Friday, July 2nd, 2010

A Revealing Illusionist: Renaissance-inspired Ross Neher’s geometric abstraction

Ross Neher: Sanctuary at 210 Gallery

May 1 to June 13, 2010
210 24th Street, between Gowanus Expressway and 4th Avenue
Brooklyn, 718 499 6056
Ross Neher, Armistice, 2007.  Oil on canvas, 28-1/4 c 32  inches.  Courtesy of the Artist
Ross Neher, Armistice, 2007. Oil on canvas, 28-1/4 c 32 inches. Courtesy of the Artist

Ross Neher’s modest one-person exhibition at the 210 Gallery in Brooklyn reveals something very important about abstract painting: In the best work, there is always more than what initially meets the eye.  Following Neher’s career as a painter for over two decades, I have become increasingly cognizant of the way he grabs something he has actually seen in real time and space and proceeds to refine and/or embellish it as an abstract pictorial theme in multiple variations. In this recent exhibition, he only showed a fraction of the work he did between 2003-2009 based on detailed notations of the walls of the Castello Sforzesco in Milan.

This was not his first encounter with late Renaissance architecture. Neher performed precisely the same procedure during a visit to Umbria in 1997.  On that occasion, Neher saw the magnificent Palazzo di Consoli in Gubbio and immediately commenced a thorough analysis of this architectural monument. He studied every inch of the Palazzo, but from the perspective of an abstract painter, rather than an architect.  In addition to the form, he investigated the light, and the effect of light at various times of the day (not unlike Monet at Rouen).

As for perspective, Neher apparently perceives little distinction between the convergence of lines on a horizon and how the shifting patterns of light alter the manner in which he sees these persistent linear demarcations.  In one way, illusion enters into a synthetic view of the architecture where the light is subtly transformed into contrasting hues, as in Faro (2006), or modular values, as in Dark Sforza (2005) – the latter being an iconic painting that serves to clarify the artist’s intention as he moves between representation and abstract form. In either case, we see canvases divided into an system of beveled rectangles where relatively shallow spaces are placed within the structure of an unequal grid. To achieve the effect of two levels of space, a perspectival illusion is created within the interior framed edges. In addition, the paintings use color and tonality to emphasize the inner and outset aspects of the grid.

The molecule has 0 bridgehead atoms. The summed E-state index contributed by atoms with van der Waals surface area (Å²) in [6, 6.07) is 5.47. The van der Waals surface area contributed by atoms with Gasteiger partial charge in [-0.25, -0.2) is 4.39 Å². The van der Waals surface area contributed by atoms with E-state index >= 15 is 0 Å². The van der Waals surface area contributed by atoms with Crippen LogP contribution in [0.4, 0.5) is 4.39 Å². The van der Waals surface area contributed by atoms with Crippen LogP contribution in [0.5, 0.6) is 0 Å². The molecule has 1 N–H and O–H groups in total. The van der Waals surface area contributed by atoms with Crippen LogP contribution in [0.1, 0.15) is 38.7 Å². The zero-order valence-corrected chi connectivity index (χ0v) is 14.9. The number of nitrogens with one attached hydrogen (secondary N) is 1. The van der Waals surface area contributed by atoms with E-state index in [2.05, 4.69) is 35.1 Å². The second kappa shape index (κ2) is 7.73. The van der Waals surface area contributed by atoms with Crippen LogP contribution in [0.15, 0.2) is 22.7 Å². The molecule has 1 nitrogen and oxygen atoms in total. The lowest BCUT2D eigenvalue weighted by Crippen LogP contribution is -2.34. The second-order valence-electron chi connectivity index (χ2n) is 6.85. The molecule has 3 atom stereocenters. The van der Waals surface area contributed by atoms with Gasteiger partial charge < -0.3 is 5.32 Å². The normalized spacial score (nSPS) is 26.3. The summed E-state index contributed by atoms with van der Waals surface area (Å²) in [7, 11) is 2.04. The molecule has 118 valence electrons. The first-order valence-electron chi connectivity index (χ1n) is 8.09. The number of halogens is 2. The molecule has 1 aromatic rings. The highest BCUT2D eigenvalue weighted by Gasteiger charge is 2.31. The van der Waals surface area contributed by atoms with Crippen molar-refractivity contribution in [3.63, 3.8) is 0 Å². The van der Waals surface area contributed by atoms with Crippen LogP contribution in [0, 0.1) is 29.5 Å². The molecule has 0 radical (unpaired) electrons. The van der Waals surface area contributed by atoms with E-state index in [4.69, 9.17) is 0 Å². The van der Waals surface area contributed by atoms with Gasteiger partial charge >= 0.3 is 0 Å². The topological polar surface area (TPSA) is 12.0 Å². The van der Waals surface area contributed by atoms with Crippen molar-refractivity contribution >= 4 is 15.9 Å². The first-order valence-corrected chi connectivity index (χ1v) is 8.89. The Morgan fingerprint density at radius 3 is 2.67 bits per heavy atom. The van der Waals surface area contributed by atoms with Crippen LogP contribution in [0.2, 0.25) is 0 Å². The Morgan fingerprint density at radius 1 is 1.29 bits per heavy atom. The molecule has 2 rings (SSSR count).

Ross Neher, Faro, 2006.  Oil on canvas, 31-1/2 x 33-1/4 inches.  Courtesy of the Artist
Ross Neher, Faro, 2006. Oil on canvas, 31-1/2 x 33-1/4 inches. Courtesy of the Artist

By avoiding rhetorical pretensions, Neher takes the concept of abstract geometry to another level. In his kind of painterly phenomenology the abstract picture plane is susceptible to certain limitations ,unless it can be brought back to another form of representation, in which case painting itself becomes the issue.  As revealed in Dark Sforza or in a slightly later square painting, Gray Faro (2007), he seeks to transform abstraction through empirical observations of historical architecture into a kind of imaginative form, thus balancing the illusion of perspective in relation to color modulation and light.

While there is little doubt that his spatial grids have cubic portals of variable dimensions that provide an interesting contrast in relation to the color harmonies, modulations, and contrasts, his approach has virtually nothing to do with Cubism. If anything – upon seeing horizontal rectilinear paintings, such as The Red Zone (2004) or Interlude (for Bridget Riley) (2005) – I would say that there is a certain Mannerist impulse in these works that verges on Expressionism. And yet, it is ultimately no more Expressionism than it is Cubism.  Rather I would read these paintings as a form of optical painting, although one that avoids the trappings of what Victor Vasarely termed the “optical kinetic.” there is nothing superfluous in these paintings, everything counts. But in some cases, the awkward feasibility of the forms resembles a style of Mannerist painting that would finally have their roots in a kind of opticality where the viewer is expected to fill-in the absences within the various interior frames.  This happens largely because the surfaces are somehow never complete. Like Giacometti’s late sculptures, the intensity of the work suggests an unfinished quality. Thus, Neher’s paintings are perpetually transforming themselves in relation to the optical phenomenon of seeing.